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Settling Old Tax Debt for Less Using IRS Programs

Settling Old Tax Debt for Less Using IRS Programs

If you owe back taxes to the IRS, it can be super stressful trying to figure out how to pay it all off. The good news is, you may have options to settle your tax debt for less than you owe through IRS programs like the Offer in Compromise. This article will explain the different ways you can potentially reduce or pay off your back taxes over time.

What happens if you don’t pay your taxes?

Well, nothing good unfortunately. If you don’t file your tax return or pay your taxes, the IRS will send you notices demanding payment. If you ignore those notices, the IRS can take more serious collection actions like:

  • Garnishing your wages so a portion of your paycheck goes toward your tax debt
  • Putting a levy on your bank account to seize funds
  • Filing a federal tax lien against your property

The IRS will also charge penalties and interest on unpaid taxes, which keeps adding to your balance due. So it’s important to take action if you have back taxes you can’t pay in full.

What are your options for settling IRS debt?

The IRS provides several potential options for resolving tax debt depending on your situation:

Payment plans

If you owe $50,000 or less, the IRS may approve a payment plan that allows you to pay your balance due over 6 years or less. This can make your tax debt more manageable by spreading payments out over time. The IRS charges lower penalties and interest as long as you stick to the payment schedule.

There are short-term payment plans for balances under $100,000 that must be paid off in under 72 months. You may also qualify for a “guaranteed” installment agreement if you owe less than $10,000. This is easier to obtain as long as you’ve filed on time and paid your taxes for the previous 5 years.

Offer in Compromise

An Offer in Compromise allows you to settle your tax debt for less than the full amount owed. The IRS may accept an offer if you can prove one of these situations:

  • You don’t have enough assets and income to pay your tax debt in full
  • Paying your tax debt would cause “economic hardship”
  • There’s doubt you actually owe the amount due

The IRS looks at your unique financial situation to determine if you qualify for an OIC. This involves submitting detailed financial information and supporting documentation. Offers can be “lump-sum” payments or paid over 5-6 years.

Currently Not Collectible status

If you truly can’t afford to make any payments toward your tax debt, the IRS may put your account into Currently Not Collectible status. This pauses IRS collection efforts and penalties, but interest continues to accrue.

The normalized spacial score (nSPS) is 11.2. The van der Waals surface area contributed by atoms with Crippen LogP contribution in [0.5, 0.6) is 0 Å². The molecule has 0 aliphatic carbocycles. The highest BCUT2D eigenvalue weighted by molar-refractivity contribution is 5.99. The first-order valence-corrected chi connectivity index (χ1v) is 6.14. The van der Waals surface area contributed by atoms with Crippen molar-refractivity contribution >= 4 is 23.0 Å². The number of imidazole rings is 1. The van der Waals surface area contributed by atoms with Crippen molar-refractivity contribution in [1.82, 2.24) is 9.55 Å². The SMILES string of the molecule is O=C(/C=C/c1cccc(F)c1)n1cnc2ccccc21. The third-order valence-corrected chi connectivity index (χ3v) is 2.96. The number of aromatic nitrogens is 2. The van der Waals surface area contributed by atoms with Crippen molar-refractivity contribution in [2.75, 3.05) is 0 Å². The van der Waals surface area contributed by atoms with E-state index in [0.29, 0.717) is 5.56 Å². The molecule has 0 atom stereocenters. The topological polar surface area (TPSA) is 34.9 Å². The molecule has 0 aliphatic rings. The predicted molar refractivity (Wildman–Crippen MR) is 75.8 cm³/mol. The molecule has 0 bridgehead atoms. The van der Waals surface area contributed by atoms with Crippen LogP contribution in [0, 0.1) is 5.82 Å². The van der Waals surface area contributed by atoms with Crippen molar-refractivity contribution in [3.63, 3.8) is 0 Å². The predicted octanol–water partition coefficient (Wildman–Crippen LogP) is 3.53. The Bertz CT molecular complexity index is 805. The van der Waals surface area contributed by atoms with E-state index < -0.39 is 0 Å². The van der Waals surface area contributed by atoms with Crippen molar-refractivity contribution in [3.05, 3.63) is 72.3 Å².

To qualify, you’ll need to show you have less than a certain amount of income after paying necessary living expenses. This status doesn’t reduce your balance due, but buys you time until your financial situation improves.

Penalty abatement

The IRS may agree to reduce penalties like the failure-to-file or failure-to-pay penalties if you have a reasonable explanation. For example, serious illness or a death in the family are situations the IRS may consider for penalty relief.

You’ll need to demonstrate that the circumstances were beyond your control and that you did your best to comply with tax laws. Abating penalties can help lower the total amount you owe.

How much can you settle for with the IRS?

If approved for an Offer in Compromise, the IRS determines a “reasonable collection potential” based on your assets, income, expenses and future earning potential. This is the maximum they’ll accept to settle your tax debt.

For example, if the IRS calculates you can afford to pay $6,000 based on your financial situation, that’s likely to be the offer amount they’ll accept. It could allow you to settle a $20,000 tax debt for only $6,000.

Accepted OICs exempt you from paying the remaining balance, which can reduce your tax debt by 50% or more in some cases. But the IRS rejects most OIC applications, so meet with a tax pro to improve your chances.

Can you settle your tax debt yourself?

You can absolutely try settling with the IRS on your own through their programs. But it can be complicated completing all the forms and providing documentation correctly.

Getting professional help maximizes your chances of qualifying for tax relief options like Currently Not Collectible status or an accepted Offer in Compromise.

A tax relief firm, CPA or tax attorney experienced in IRS negotiations can:

  • Review your situation and determine the best options
  • Make sure you complete IRS forms properly
  • Help compile supporting financial documents
  • Communicate with the IRS on your behalf
  • Negotiate a favorable settlement

Just make sure to choose a reputable tax relief company and beware of scams. A good sign is if the company offers a money-back guarantee if they don’t successfully lower your tax debt.

The bottom line

Dealing with IRS tax debt can be overwhelming. But you have options like payment plans, penalty relief and the Offer in Compromise to make repayment more affordable.

Partnering with a tax professional experienced in IRS procedures can help navigate the process and maximize your chances of settling for less. It’s possible to resolve tax debt in a way that works for your budget, but taking action quickly is key.

With some strategies and persistence, you can take control of your tax situation again and reduce the stress of owing back taxes. Don’t wait – you’ll feel so much relief when you have an affordable plan to pay off the IRS.

References:

[1] IRS.gov – Offer in Compromise

2
Debt.org – How to Settle Your IRS Tax Debt


3
IRS.gov – An Offer in Compromise May Help Settle Tax Bill


4
IRS.gov – Topic 204 Offers in Compromise


5
LendEDU – How to Settle Tax Debt with the IRS


6
NerdWallet – Tax Relief for Back Taxes

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